A paramedic hugged his wife outside court after she turned up to save him from being sacked from his job.
Lee Northcott, 43, from Perth was found drunk at the wheel of his car after his wife locked him out for breaching her midnight curfew.
Perth Sheriff Court was told he was “not a man to be trusted” and the sheriff told him “you may not be the best husband or father.”
Northcott – who previously admitted stalking another woman – said his wife had forced him to sleep in his car because he was four hours late getting home.
He said: “I had been on a night out with friends and had made an agreement to be home by midnight, but through my own stupidity I decided to stay out longer.
“By the time I got home it was about 4am and my wife had locked the doors, and rightly so was very angry at me and refused to let me in the house.”
Northcott was cleared of being drunk in charge of his car, thanks to wife Jamie Lee Northcott, 34, turning up to give evidence in support of her wayward husband.
Sheriff William Wood said: “I accept the Crown’s contention up to a point that you may not be the best husband or father, but that doesn’t necessarily mean I can’t trust you when you say there was little likelihood of you driving.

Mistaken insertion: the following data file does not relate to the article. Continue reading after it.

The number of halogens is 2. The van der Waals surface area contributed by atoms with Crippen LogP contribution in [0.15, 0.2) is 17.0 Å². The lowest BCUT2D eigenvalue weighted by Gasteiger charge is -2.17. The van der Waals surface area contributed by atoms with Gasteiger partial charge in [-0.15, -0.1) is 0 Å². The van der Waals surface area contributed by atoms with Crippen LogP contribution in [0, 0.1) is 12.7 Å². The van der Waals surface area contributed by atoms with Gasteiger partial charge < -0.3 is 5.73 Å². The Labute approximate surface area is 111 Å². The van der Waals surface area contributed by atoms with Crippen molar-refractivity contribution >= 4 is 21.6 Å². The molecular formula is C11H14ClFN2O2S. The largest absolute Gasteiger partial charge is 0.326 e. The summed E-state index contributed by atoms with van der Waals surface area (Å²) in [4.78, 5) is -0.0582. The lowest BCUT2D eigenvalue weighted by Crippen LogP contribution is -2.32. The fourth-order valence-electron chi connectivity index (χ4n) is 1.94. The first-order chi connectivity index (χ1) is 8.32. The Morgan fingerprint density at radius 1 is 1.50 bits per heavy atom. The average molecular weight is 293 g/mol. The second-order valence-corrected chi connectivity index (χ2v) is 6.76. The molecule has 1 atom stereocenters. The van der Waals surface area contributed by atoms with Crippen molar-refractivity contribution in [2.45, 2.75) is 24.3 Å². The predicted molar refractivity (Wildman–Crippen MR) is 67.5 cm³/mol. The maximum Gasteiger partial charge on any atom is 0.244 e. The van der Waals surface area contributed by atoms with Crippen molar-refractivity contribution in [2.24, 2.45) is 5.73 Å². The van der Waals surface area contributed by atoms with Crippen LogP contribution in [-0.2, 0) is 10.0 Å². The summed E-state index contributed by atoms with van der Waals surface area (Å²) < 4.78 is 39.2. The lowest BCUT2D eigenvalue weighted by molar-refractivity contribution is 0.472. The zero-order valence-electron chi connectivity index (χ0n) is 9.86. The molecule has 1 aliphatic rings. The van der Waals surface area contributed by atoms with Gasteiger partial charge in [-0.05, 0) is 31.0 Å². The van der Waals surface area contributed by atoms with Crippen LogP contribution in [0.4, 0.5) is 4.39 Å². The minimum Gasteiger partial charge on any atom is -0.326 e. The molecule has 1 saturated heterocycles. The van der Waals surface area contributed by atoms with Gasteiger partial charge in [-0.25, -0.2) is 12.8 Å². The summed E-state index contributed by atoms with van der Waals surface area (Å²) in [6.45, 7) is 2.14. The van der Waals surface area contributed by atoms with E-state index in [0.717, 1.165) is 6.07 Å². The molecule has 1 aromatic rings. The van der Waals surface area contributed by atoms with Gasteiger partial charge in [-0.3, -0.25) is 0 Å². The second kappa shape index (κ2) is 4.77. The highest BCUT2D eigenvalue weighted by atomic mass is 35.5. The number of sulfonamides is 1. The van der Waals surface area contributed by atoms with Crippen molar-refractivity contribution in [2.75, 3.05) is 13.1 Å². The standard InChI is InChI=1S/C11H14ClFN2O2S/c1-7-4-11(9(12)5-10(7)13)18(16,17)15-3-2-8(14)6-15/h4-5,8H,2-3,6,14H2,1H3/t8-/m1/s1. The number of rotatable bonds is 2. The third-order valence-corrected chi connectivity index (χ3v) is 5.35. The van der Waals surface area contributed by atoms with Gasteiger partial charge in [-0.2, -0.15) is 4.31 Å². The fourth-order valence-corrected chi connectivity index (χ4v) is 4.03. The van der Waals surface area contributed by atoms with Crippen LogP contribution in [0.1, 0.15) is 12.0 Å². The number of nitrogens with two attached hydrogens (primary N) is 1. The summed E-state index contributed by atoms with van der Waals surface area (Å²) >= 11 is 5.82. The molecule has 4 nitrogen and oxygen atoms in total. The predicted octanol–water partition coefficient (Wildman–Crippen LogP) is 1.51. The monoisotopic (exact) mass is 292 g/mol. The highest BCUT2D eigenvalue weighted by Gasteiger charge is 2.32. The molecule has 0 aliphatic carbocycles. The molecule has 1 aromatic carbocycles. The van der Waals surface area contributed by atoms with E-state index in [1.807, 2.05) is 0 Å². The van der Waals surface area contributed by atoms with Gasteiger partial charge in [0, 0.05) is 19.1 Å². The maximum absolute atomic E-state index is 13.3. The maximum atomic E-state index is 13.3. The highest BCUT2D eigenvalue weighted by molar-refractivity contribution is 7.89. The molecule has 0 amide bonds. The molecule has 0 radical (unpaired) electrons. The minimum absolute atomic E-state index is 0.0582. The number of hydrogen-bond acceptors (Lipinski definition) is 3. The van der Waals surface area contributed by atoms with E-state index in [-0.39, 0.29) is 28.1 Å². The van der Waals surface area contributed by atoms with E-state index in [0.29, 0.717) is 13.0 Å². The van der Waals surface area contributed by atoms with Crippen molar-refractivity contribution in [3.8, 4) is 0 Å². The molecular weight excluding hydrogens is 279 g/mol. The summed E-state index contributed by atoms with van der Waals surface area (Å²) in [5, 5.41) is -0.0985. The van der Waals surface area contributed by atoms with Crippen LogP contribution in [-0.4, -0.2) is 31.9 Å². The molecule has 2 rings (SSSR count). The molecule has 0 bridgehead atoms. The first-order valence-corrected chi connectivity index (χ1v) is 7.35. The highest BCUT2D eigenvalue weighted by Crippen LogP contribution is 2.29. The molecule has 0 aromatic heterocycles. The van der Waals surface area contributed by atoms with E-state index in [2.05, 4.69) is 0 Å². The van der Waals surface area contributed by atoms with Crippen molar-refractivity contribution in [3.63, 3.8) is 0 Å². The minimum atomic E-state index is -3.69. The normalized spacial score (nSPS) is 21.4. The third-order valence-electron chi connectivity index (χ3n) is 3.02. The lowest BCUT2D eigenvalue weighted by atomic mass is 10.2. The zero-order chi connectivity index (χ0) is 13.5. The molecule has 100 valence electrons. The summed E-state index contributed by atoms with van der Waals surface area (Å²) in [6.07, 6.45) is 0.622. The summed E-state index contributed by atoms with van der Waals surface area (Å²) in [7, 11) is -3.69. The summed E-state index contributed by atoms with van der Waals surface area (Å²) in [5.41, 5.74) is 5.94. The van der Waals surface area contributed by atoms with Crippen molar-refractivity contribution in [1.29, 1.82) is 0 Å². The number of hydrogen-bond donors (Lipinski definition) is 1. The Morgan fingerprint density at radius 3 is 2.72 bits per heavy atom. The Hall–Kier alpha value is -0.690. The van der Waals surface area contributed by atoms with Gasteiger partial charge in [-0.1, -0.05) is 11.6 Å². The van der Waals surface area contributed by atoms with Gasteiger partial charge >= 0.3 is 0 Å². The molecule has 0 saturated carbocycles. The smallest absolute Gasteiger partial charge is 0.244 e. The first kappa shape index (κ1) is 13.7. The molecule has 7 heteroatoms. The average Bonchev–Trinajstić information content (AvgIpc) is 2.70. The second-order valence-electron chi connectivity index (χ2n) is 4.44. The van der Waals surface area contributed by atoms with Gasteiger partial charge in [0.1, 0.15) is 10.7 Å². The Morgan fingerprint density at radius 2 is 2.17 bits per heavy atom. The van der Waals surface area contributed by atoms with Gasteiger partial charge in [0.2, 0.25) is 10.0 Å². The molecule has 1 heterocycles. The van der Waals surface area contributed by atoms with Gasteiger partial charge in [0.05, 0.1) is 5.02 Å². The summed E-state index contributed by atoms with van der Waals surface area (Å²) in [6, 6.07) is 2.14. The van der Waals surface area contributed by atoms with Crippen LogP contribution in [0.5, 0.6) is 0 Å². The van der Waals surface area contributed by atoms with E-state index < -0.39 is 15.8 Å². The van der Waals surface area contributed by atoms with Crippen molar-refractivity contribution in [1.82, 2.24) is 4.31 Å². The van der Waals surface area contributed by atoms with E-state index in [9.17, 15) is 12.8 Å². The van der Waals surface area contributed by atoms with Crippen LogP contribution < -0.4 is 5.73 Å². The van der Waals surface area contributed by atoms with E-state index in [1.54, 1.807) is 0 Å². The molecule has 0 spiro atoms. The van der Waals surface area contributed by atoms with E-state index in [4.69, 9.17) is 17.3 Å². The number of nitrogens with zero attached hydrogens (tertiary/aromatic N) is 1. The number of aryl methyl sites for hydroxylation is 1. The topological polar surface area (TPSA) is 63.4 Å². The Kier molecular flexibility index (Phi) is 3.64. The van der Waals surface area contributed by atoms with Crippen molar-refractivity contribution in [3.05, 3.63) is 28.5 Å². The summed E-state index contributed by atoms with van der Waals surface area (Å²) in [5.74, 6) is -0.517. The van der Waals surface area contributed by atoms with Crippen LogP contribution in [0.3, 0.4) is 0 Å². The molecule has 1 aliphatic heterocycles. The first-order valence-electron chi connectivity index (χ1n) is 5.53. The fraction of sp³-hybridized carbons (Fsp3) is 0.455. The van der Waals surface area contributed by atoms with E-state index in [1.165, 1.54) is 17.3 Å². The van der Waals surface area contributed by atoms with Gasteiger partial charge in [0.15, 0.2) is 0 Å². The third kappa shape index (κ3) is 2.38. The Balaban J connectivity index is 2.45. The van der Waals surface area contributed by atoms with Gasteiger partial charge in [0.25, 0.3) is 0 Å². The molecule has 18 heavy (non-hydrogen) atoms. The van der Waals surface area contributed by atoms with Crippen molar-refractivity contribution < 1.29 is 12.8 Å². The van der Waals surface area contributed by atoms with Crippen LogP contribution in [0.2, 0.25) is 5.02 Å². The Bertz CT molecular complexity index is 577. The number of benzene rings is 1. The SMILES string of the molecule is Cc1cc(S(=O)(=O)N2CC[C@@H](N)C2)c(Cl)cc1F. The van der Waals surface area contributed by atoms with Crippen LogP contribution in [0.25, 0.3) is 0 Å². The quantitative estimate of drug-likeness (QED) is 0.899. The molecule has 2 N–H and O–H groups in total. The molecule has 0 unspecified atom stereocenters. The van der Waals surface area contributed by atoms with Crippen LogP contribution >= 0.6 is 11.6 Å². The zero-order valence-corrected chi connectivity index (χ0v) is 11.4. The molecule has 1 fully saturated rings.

“You say you have an abhorrence of drink-drivers and the particularly helpful evidence given by your wife is consistent to your own approach to drink-drivers.”
Sheriff Wood found Northcott – who was four times the limit in his parked car – not guilty due to there being no likelihood of him driving while he was over the limit.
Northcott told the trial: “I had been banging on the doors and windows to get in. It was clear she wasn’t going to let me in. My wife threw the car keys out.
“I went to the car to get some sleep. I have dealt with the aftermath of drink- drivers in my job for the last 21 years.”
He told the trial he had downed “a multitude of drinks” during the evening and had ignored more than 10 calls from his wife after flouting his curfew.
He said he spent several hours in a police station before being freed.
She said: “I just told him to go and sleep in his car as he wasn’t getting in. I wanted him home for midnight.”
Depute fiscal Tina Dickie told the court: “I would suggest to the court this is a man who cannot be trusted.”
Solicitor David Holmes, defending, said: “Because of the nature of the work he does, he has very strong views on drinking and driving.”
Northcott was fined earlier this year for breaking a court order to stay away from the nurse he had been stalking, by delivering a watch through her letterbox.
He was banned from going near her for six months.